In the Country of Men
Hisham Matar
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Buy *In the Country of Men* by Hisham Matar online

In the Country of Men
Hisham Matar
The Dial Press
256 pages
January 2007
rated 3 1/2 of 5 possible stars

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In the Country of Men is the story of the el-Dawani family and their struggle to survive after the September Revolution in Libya during which Gaddafi came to power. It is narrated by Suleiman, the son of the family, as an adult, though most of the novel occurs when he is just nine years old. As a young child, he struggles to understand what is happening in his country. When the father of a friend is arrested as a traitor, Suleiman and his peers struggle to come to terms with this unexpected development. When Suleiman’s own father disappears, he must deal with an alcoholic mother and a man who is out to obtain evidence that his father is a traitor.

Matar does an excellent job of capturing the youthful inexperience and naiveté of a nine-year-old boy. He is also able to communicate the frustration that comes from the helplessness a child feels. In addition, the reader cannot help but recognize the attempt a child makes to become relevant to events they cannot understand. Suleiman often becomes filled with an inexplicable anger when dealing with those around him: his mother, friends and a local homeless man. He strikes out both vocally and physically. At times he becomes so emotionally detached that it is difficult to sympathize, even in his extremely fragile condition. His attitude can only be reconciled with a possible desire to make himself heard and seen in a world that finds him otherwise unimportant.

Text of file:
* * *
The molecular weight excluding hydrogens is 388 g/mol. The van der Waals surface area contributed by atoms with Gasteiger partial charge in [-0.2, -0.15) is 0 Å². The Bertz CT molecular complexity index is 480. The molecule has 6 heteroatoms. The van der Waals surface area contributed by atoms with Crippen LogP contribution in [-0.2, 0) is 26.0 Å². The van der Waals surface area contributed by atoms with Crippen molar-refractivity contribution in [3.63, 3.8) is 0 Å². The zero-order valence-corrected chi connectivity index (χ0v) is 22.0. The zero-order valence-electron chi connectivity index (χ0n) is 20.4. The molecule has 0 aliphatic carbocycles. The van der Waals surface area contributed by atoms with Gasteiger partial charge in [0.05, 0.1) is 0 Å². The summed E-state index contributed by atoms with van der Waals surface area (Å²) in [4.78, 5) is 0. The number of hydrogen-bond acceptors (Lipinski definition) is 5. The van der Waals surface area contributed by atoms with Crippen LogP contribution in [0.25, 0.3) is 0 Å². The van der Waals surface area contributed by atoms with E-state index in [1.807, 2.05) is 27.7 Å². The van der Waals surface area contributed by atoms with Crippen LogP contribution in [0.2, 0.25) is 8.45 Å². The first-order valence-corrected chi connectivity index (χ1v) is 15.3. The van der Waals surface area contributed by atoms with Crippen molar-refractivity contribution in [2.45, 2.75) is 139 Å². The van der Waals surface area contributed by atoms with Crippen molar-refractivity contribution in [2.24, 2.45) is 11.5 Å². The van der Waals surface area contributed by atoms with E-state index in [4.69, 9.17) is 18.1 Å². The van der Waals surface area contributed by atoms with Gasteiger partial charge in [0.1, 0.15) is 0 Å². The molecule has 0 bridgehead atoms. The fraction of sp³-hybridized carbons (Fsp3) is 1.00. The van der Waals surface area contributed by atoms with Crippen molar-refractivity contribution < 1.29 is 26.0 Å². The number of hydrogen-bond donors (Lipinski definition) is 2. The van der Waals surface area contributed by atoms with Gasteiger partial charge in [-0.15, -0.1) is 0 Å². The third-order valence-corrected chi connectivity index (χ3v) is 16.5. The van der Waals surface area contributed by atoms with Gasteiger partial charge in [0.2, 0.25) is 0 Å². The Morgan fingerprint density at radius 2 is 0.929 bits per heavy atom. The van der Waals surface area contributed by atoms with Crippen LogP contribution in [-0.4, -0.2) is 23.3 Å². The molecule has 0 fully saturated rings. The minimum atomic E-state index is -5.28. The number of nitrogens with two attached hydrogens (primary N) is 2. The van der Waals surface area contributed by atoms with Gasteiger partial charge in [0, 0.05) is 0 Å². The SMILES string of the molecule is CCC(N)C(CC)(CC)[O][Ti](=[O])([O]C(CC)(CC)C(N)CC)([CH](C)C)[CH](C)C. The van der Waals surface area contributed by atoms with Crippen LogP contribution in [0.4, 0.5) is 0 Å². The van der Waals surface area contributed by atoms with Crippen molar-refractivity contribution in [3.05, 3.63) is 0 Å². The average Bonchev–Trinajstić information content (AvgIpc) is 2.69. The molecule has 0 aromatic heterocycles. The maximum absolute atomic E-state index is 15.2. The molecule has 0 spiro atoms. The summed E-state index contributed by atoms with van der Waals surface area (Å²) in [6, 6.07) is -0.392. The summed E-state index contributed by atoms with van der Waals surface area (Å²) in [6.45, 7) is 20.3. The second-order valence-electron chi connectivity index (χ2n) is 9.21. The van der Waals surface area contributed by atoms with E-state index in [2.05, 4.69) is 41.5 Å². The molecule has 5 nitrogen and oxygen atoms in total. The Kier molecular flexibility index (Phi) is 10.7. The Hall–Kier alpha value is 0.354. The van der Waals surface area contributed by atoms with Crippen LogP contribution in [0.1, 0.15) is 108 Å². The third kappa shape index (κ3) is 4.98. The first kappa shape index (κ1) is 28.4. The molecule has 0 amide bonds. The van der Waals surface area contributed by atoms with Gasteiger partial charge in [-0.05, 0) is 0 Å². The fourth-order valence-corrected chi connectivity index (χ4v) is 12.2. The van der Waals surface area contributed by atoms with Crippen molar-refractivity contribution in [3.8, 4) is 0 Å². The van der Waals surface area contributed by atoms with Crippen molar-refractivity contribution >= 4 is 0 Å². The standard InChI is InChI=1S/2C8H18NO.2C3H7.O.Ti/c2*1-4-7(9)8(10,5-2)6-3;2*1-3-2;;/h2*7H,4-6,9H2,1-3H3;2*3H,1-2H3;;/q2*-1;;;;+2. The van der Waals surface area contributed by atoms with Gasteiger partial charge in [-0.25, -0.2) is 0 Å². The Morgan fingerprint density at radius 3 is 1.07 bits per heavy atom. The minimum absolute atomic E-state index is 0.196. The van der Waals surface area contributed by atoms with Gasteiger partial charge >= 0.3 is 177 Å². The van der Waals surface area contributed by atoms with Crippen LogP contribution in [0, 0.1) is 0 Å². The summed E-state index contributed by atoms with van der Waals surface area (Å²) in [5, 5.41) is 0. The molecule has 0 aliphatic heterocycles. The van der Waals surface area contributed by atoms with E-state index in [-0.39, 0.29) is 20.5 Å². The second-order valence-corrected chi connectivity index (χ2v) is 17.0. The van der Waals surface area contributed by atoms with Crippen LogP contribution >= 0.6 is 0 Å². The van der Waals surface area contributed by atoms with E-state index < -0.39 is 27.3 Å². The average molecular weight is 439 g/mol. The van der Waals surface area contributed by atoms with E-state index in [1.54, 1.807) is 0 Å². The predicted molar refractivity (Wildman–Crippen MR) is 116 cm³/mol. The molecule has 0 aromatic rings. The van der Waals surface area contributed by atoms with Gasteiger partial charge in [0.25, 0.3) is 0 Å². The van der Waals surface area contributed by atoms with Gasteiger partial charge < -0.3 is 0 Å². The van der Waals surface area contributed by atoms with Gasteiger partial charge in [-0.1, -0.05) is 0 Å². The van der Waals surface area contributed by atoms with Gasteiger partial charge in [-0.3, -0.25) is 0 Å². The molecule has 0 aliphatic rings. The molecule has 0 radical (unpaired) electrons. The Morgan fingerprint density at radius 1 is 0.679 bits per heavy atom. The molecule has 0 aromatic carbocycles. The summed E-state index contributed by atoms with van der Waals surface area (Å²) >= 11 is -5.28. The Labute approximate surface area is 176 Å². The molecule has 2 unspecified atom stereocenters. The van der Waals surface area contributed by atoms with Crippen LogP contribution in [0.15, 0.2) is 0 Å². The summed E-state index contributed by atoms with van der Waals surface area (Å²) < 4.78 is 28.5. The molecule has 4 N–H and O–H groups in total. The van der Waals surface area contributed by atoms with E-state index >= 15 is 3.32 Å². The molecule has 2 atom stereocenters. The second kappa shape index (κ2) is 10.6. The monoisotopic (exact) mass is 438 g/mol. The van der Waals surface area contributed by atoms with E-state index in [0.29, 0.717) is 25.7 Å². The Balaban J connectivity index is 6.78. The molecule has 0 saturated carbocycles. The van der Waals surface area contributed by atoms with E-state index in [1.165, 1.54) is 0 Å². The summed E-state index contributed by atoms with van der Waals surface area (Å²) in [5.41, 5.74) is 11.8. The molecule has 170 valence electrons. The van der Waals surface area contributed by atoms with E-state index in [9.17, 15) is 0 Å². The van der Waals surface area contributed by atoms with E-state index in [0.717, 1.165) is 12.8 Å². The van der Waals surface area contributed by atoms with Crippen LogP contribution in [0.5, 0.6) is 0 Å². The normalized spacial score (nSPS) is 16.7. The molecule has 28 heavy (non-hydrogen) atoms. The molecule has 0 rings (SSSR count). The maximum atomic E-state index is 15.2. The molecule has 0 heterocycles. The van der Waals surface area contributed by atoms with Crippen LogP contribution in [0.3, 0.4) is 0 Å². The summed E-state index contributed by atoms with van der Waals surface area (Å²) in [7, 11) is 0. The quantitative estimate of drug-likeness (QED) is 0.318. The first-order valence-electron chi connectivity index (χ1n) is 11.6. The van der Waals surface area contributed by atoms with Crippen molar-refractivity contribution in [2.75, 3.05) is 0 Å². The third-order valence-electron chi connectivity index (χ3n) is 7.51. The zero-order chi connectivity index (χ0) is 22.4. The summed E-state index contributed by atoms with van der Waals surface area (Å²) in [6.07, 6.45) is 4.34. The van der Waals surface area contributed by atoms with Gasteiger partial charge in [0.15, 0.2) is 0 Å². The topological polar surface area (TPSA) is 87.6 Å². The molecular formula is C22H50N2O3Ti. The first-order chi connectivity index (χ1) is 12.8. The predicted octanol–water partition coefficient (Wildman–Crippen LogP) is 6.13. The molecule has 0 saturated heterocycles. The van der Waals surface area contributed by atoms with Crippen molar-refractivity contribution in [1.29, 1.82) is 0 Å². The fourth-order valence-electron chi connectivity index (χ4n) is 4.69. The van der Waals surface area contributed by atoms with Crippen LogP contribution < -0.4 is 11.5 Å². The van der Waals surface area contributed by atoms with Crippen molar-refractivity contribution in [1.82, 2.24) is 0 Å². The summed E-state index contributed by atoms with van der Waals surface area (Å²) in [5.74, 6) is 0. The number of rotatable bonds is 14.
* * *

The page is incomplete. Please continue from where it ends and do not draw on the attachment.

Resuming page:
Unfortunately, this cold detachment which Suleiman often personifies, along with the future narration, makes the novel cold and strangely void of feeling. The adult Suleiman relates his tale without any explanation or apologies. His actions seem to exist in a moral and ethical void. It is also not very apparent how his youthful experiences shaped him as a man, because only a few pages of the book relate the present.

In the Country of Men is an intriguing portrait of a family living in a police state. Suleiman is not a typical loveable child, but one dealing with circumstance outside of his control and understanding. However, the narration leaves out some desirable elements and gives the story a sterile feeling, which hinders the story. Despite these failings it is worth reading, particularly for those who enjoy novels that attempt to broaden worldview.

Originally published on Curled Up With A Good Book at © Matt Eskesen, 2008

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